The archaeology of a poet

By Belinda Sacco

Baltimore’s first Youth Poet Laureate Derick Ebert sat down after the release of his first collection of poetry “Black Boy Archaeologist” to discuss origins, influences, and how far he’s come as an artist in the span of two short years.

When and how did you get interested in poetry?

I got into poetry around my sophomore year at UB. The generic story I always like to tell is I was in a two-year relationship and then, after we ended it, I couldn’t find an outlet, and Anthony Moll, who was my professor freshman year always showed spoken word videos before he started class… and I always found spoken word very interesting. So I said, “Let me Google some spoken word artists and just listen.” I listened for a few weeks and was like, “Wow, this is really cool. I think I’m going to give it a try.” Eventually, I just started to write and write and write. I didn’t perform a whole lot until about February of 2014. I would go to very few open mics, get cold feet, and leave, but that was my start. That was my beginning. It was Open Mics, and then finding Dew More Baltimore.

Who or what are some of your main inf luences in writing your poetry?

I would definitely say hip-hop influences a lot of what I talk about. It at least influences the message. Certain rappers and hip-hop artists like Kanye West, J. Cole, and even Kendrick Lamar kind of all talk about the same theme and have the same message. They just do it a different way because, you know, their styles are so different. When I listen to music I’m always influenced and I take what they say and I try to apply it to how I connect to that topic and how I relate, and if I can relate in any way, if I’ve experienced what they’ve gone through in their raps then I apply it to my poetry. In addition, what really influences me is just being out, talking to people– the stories that come from that and the stories that are worth sharing are what influence me the most. I want to tell other people about it instead of just talking how we’re talking right now. I try to find a creative way to present it to the masses in the form of poetry… Also, James Baldwin is one of my favorite writers. He’s influenced a lot of my endings because how James Baldwin ends in a lot of his essays… is so impactful because they just leaving you hanging or they leave you with this sense of closure. So I adopt that style from him in ending with a powerful, breath-taking, drop the mic, walk off the stage message.

And what happens when the people who are in the poetry hear the poetry? For example, I know in your poem “Archeologist” you talk a lot about your father. Has he heard that poem? How did he react?

He has heard “Archeologist.” There is some conflict with that only because he doesn’t really understand what the poetry is saying–or maybe he does; we haven’t really talked about the poem before. He just feels like in the poem I’m telling him he’s not doing a good job of being a father, but really I’m not. It’s just that we have separate interests. The poem even starts off with him telling me and my brothers “How about you be interested in something like this? Something like…” Something like what he’s interested in. And at the end of the poem I talk about how he’s always given us everything and that I’m appreciative of that, but, even though he’s always wanted me to be these things, I wanted to be something completely different. I want to be who I am. It’s really a poem about that. But I think he’s still getting into the groove of me being a poet. Eventually, he’ll just grow into it.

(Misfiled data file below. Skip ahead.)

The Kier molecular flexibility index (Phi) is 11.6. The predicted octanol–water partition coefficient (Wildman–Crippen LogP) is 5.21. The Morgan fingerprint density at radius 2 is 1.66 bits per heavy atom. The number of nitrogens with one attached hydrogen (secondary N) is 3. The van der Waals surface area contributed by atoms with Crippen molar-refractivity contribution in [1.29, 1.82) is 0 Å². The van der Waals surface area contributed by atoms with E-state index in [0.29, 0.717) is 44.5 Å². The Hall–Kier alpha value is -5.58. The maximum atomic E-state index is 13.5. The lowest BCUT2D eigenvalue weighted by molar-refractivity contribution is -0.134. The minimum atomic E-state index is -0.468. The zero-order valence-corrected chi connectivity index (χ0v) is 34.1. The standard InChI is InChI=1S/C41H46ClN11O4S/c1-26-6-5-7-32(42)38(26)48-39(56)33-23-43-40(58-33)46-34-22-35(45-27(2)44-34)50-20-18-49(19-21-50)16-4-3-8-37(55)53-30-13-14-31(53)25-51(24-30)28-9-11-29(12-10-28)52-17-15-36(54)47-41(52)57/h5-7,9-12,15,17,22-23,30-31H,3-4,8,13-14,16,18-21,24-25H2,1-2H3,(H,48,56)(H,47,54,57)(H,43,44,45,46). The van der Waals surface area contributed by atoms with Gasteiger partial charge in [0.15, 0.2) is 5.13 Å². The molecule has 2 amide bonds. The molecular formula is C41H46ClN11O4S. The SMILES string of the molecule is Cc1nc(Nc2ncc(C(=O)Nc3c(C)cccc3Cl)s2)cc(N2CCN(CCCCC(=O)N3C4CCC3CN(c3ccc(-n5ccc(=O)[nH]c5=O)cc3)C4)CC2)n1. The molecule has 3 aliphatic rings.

What’s your writing process like?

With being a poet for two years now, my process has changed. Before, I would just wait for poetry to come to me and that would give me a poem a month. A lot of my coaches were telling me “you just have to write daily” and I was like “no, I like when poetry comes to me; it’s hard to just push things out.” And then, it got to a point where I was doing the same poems over and over like “Archeologist” and “Animal,” so I was like “Okay, maybe I should start to write daily.” I would listen to a lot of spoken word artist’s workshops on YouTube and I would adapt the style of my concept of how to write–I tell other young poets this at the Baltimore Leadership School for Women where I teach–of just writing. Writing poetry is almost like writing in your diary and getting all the concrete things out, getting all the messy things out, getting everything you have to say out, and then you can let it rest or you can look at it and some of the things that don’t flow you can cross out or add more in, because once you push all the fluff out of the way and you really get to what you want to talk about, you continue to write. And it’s fine to make a little more scribbles and waste some pages. Don’t rip the pages out, just keep the pages there to see how far you’ve come. My process now is to write a lot of concrete things about whatever I’m going to talk about and eventually I’ll get to the point where I know exactly what I want to write about and incorporate literary devices and go to poem.

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